Russia’s Progress MS-16 robotic spacecraft has been launched on a resupply mission to the International Space Station (ISS). The voyage will end with the de-orbiting of one of the compartments on the iconic celestial facility.
The space freighter was boosted by a Soyuz-2.1a rocket from the Baikonur Cosmodrome, in Kazakhstan, on Monday morning, carrying almost two and a half tons of cargo, including propellant, fresh water, pressurized gases, and various equipment and supplies.
Among other things, it will deliver a repair kit necessary to seal a small crack in the Zvezda (star) module which caused a pressure drop in August of last year. The crack was found and sealed by a temporary patch but still needs a permanent fix.
The cargo delivery is unusual in its use of an older, two-day, 34-orbit rendezvous profile, as opposed to a four-hour trip, which the Russian space agency has recently used for both manned and unmanned flights to the ISS.
The Progress will also have a unique final task, which will be to deorbit the Pirs (pier) docking module. The Russian segment of the ISS is preparing for the long-awaited addition of the MLM Nauka (science), Russia’s future primary research module, which requires some rearrangement.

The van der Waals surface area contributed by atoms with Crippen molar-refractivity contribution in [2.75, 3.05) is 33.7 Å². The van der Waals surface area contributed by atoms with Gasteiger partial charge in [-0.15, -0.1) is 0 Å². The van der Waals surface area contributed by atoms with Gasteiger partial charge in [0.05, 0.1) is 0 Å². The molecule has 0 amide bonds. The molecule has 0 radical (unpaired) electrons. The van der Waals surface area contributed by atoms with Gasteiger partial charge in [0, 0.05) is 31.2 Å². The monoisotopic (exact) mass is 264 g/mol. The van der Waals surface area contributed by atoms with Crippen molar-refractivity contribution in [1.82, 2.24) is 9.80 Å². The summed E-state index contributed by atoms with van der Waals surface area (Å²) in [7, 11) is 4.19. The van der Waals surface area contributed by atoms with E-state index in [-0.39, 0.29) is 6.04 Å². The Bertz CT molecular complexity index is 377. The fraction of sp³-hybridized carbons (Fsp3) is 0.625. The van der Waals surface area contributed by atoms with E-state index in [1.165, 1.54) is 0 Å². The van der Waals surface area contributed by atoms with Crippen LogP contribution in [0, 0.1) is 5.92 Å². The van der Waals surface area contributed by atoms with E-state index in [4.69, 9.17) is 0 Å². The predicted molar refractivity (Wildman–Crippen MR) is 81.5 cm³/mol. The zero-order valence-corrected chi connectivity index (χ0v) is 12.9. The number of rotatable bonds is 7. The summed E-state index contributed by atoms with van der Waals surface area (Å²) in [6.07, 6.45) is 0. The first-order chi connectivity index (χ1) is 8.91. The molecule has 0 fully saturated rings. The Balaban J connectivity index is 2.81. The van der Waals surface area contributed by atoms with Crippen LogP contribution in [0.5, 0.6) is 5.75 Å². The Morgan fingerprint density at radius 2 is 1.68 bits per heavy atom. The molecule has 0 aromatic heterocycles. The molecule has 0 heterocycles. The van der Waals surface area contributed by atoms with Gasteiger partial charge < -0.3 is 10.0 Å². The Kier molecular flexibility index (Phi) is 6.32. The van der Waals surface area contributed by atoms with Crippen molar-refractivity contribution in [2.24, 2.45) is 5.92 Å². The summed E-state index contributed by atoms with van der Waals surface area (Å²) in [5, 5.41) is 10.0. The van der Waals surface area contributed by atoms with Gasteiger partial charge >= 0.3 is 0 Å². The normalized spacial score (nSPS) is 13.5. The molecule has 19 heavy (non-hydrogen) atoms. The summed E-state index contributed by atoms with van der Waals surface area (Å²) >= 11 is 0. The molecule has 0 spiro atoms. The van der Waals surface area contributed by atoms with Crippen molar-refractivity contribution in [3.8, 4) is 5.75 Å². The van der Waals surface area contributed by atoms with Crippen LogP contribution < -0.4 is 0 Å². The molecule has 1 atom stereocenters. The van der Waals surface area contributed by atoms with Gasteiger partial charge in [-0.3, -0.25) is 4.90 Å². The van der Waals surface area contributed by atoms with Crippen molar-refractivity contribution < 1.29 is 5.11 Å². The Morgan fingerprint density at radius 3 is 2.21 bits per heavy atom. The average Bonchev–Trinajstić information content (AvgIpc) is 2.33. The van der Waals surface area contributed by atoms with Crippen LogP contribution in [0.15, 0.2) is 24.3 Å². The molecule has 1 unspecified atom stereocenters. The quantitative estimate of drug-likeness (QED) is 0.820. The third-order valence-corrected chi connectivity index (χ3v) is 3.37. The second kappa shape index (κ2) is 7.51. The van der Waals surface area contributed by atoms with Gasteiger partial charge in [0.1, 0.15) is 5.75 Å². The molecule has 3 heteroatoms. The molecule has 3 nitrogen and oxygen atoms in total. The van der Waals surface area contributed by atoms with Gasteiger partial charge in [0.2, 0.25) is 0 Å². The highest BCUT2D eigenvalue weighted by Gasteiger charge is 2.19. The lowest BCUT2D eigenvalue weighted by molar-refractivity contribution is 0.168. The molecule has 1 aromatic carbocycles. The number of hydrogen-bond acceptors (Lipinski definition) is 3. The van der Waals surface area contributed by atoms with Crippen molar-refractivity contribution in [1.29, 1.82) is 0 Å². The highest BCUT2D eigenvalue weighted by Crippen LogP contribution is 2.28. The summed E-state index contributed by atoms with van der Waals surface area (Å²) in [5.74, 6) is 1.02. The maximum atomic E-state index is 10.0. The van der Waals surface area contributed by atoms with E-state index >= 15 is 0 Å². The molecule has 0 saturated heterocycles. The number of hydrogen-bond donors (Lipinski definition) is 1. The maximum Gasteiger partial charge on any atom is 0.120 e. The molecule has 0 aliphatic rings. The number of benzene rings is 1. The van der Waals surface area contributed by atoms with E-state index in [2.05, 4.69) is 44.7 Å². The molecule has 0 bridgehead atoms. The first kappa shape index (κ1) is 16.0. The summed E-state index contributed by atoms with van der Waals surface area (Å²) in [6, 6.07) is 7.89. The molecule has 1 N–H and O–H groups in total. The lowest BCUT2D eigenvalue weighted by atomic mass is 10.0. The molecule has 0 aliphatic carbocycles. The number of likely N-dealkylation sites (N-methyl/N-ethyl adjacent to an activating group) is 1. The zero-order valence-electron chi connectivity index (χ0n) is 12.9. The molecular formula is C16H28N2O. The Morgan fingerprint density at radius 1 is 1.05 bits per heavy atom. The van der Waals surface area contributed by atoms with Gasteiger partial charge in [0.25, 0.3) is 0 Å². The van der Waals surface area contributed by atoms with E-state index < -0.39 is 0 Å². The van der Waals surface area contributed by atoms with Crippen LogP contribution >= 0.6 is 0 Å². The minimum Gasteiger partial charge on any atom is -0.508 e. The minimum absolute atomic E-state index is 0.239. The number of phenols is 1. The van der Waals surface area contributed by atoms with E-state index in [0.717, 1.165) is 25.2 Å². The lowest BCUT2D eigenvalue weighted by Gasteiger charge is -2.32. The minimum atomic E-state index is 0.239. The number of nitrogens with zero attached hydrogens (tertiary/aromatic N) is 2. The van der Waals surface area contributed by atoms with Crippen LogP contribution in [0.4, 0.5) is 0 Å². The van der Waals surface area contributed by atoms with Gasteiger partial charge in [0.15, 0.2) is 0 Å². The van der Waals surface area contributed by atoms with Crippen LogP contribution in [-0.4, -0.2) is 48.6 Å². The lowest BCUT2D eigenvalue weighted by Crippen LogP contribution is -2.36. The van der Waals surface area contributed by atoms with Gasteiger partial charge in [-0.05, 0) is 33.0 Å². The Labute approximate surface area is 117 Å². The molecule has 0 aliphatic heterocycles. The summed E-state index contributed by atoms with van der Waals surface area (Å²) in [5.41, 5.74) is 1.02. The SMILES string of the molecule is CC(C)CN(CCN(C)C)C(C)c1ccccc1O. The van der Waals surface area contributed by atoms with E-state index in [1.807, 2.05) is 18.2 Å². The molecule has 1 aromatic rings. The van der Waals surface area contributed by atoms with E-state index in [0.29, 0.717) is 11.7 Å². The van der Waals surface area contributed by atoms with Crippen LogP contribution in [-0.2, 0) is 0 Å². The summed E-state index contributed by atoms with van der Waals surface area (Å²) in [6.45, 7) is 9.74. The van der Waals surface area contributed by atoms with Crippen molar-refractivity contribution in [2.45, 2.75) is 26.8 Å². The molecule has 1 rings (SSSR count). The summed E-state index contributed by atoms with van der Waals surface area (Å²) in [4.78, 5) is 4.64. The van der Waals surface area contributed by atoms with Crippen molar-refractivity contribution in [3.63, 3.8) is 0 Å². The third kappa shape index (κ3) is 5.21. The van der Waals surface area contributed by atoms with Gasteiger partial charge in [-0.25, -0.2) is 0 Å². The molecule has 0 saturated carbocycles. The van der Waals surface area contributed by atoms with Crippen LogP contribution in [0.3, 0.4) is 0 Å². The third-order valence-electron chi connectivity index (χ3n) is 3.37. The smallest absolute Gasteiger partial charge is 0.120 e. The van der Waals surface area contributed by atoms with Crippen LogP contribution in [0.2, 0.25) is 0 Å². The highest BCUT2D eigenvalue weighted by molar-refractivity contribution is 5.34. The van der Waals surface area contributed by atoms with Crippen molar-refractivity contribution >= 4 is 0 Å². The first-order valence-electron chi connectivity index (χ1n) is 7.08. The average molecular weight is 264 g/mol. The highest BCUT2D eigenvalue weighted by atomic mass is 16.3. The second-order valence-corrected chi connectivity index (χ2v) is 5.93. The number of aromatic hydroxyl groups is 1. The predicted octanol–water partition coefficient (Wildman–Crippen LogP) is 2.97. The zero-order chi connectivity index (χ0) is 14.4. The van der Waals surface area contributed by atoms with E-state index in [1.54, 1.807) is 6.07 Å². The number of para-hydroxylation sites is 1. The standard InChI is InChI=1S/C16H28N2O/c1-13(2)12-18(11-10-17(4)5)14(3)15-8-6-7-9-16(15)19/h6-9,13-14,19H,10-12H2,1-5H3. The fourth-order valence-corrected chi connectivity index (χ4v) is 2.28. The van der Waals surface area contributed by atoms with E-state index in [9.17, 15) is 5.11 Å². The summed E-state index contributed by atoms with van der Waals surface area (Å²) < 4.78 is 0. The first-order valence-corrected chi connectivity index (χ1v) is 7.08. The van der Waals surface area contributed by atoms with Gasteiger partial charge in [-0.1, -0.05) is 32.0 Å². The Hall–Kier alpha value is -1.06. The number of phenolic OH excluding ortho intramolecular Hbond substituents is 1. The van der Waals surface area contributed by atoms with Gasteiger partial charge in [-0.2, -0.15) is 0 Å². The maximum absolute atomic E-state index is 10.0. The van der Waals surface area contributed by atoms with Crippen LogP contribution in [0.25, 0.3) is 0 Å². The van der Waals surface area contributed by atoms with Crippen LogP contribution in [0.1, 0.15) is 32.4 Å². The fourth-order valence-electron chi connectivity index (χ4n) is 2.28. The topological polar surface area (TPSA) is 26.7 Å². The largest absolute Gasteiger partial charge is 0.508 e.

The Pirs currently occupies the Earth-side port of the Zvezda module, to which the Nauka is to be attached, so it needs to be discarded first. The switch was initially planned as early as 2013, but multiple delays of Nauka’s launch prolonged the docking module’s service. A nodal module called Prichal (berth) will be launched later this year and attached to the Nauka’s nadir port, becoming the new docking station for the Russian side of the ISS and a hub for future expansion.
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